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Nice and nostalgic for those who were there.
Potentially misleading and perhaps too long for those who were not
there and don't get the nostalgia.
My comments are more of a reaction than a review.
I won't pretend to be objective. I lived through this and experienced
it differently from the 'leading lights' who were interviewed in the
film. I met and even hung out with a few of the folks in the film over
the three years (1980-1982) when I was in and out of NYC and Philly
scenes. Of course, hardcore had not yet been commercialized at this
time and none of them were regarded as legends. It's great to see that
most of them are still true believers and haven't developed regrets,
but it's really odd that they are still saying exactly the same things
about HC that they were saying twenty years ago. Isn't hindsight
supposed to be 20/20 or something? Well... really... it's all a matter
of perspective, and that's the point of this review.
From 1979 to 1984 I was a member of a band which crossed over from punk
to hardcore in 1980. I began with them at the age of 14 and stuck
around until, as Ian Mackaye put it, "hardcore checked out". Being part
of the NJ/NYC punk community, and having grown up in a small rural town
in central Jersey, my perspective on the whole business is a bit
different.... But, again... that's the point, isn't it?
From my point of view, the film has one major flaw - Most of the
interviews seem to have developed out of a set of basic misconceptions:
(1) that hardcore was about something in particular, (2) that the
leaders of the most popular hardcore bands were somehow experts in what
hardcore was and (3) that the portion of the country where hardcore got
the most early media attention was somehow more important than the rest
of the world.
I was never a big fan of hardcore's regionalism (which was a big deal
in the scenes I was involved with) and was interested mainly in bands
which were original, energetic and fun regardless of where they came
from. Sadly, the east coast frequently exhibited symptoms of an
inferiority complex because of the commercial and media attention
California got - a couple of examples are the titles of early eastern
Punk and HC compilations:
Philadelphia: Get Off Our Backs We're Doing it Too. NYC: New York
Thrash and The Big Apple Rotten to the Core Boston: This is Boston, Not
Telling, ain't it?
Because of my own experiences, the interviews of NYC, Washington DC and
Boston band members resonated more strongly with me than the
California-centered stuff. Don't get me wrong, I loved the DKs, Black
Flag, the CJs, Fear, X, UXA, The Avengers, and many other
West-coasters, but I still reject the adoption of the archetype
American Punk lifestyle which was drawn out of stereotypes imported by
the mass media from California.
From my perspective, punk was truly anti-conformist, and CoC's comments
about the fascist anti-fascism that became a major component of HC late
in it's life were dead-on accurate. It's as if a whole bunch of fools
turned on Quincy, saw an inaccurate representation of slam dancing
based on things that were happening in particular parts of Southern
California (where Quincy was filmed) and all-of-a-sudden decided to get
mohawks and leather jackets and go beat up people at shows.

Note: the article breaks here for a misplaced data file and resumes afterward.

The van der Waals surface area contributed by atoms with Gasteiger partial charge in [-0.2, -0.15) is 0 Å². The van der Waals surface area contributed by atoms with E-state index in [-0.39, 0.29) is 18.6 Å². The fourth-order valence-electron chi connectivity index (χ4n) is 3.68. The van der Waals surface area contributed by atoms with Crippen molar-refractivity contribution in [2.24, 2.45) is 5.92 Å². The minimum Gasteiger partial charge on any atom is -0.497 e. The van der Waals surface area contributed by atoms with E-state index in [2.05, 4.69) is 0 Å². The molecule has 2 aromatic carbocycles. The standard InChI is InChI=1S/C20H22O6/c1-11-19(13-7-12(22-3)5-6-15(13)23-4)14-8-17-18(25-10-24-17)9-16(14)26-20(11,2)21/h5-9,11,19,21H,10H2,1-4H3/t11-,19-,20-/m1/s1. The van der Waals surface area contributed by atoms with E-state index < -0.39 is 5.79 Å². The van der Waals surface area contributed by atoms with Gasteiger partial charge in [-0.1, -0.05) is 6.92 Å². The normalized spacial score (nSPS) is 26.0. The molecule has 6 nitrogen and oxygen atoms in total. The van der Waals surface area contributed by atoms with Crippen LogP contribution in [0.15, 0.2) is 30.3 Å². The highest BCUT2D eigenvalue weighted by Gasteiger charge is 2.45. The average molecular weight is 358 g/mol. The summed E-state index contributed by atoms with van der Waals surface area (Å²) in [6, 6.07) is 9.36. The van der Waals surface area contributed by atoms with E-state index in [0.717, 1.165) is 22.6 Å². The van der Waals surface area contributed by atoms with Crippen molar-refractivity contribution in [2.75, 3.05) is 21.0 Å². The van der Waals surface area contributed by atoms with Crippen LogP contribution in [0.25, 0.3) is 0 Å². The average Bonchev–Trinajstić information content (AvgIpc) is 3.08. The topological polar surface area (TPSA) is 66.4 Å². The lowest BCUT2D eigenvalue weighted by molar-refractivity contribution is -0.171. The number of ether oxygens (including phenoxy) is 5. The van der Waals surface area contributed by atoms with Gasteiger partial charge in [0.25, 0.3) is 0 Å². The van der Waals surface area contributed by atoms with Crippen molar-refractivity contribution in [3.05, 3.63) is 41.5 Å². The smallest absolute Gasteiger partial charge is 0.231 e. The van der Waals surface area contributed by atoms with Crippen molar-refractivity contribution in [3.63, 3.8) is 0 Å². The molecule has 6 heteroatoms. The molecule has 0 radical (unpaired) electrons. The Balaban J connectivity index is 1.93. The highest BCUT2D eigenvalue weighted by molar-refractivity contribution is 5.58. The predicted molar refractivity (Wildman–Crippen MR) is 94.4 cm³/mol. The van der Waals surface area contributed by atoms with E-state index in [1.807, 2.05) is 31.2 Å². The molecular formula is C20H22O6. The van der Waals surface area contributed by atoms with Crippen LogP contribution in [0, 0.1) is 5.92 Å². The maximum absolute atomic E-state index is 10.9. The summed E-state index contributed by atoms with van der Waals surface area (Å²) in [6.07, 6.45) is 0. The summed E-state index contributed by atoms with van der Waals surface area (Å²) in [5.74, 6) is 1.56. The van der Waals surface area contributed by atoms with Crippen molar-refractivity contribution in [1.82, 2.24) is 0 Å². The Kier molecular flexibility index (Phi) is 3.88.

Maybe New York police have bigger and better things to do, but I do not
remember a single of the 100s of shows I went to or played which were
ever even threatened with a shut-down, let alone attracting the
attention of more than a few squad cars. And honestly, I don't remember
any NYC or Philly cops doing anything much worse than shaking their
heads and rolling their eyes during these incidents. Maybe NYC punks
were radically different from Calpunks, because I knew very few people
in HC and/or punk who would ever espouse hating any group of people in
a broad-brush manner such as police and hippies.
For me and most of my friends HC was a chance to have fun, get up on
stage and play, help other people have fun, and to express ourselves
socially and politically with an audience which could relate and
appreciated pretty much whatever you threw at them. Most of the
messages were against violence, against stereotyping, against
injustice, and even against drugs. And the bands all supported each
other, whether or not they agreed about politics, music or whatever.
Really nice. Sure the dancing got kind of rough at times, but it only
got really bad after that fateful episode of Quincy.
This is a good film. I was very excited to see the respect with which
the Bad Brains were treated and the range of excellent bands chosen for
the interviews. The film is really just a lengthy series of edited
monologues and dialogs from interviews conducted by the director. The
cinematography is straightforward and really nothing special - fine for
what was intended. There are relatively few musical interludes (mostly
poorly filmed cam-jobs), and no complete songs.
The film serves well as a memoir for old punks like myself, and a good
introduction to the major tropes and official mythology of the hardcore
movement for those of later generations. Don't mistake the generalizing
opinions of the interviewees (or mine for that matter) to be
representative of anything besides the individual opinions that they
are, however. And remember always - no matter what anybody says about
hardcore, Gang Green summed it all up better than anybody in their song
We just wanna have some fun
We just wanna have some fun
While we're young enough
To get away with it.
Tags for American Hardcore Full Movie
, Keith Morris
, Lucky Lehrer
, Vic Bondi
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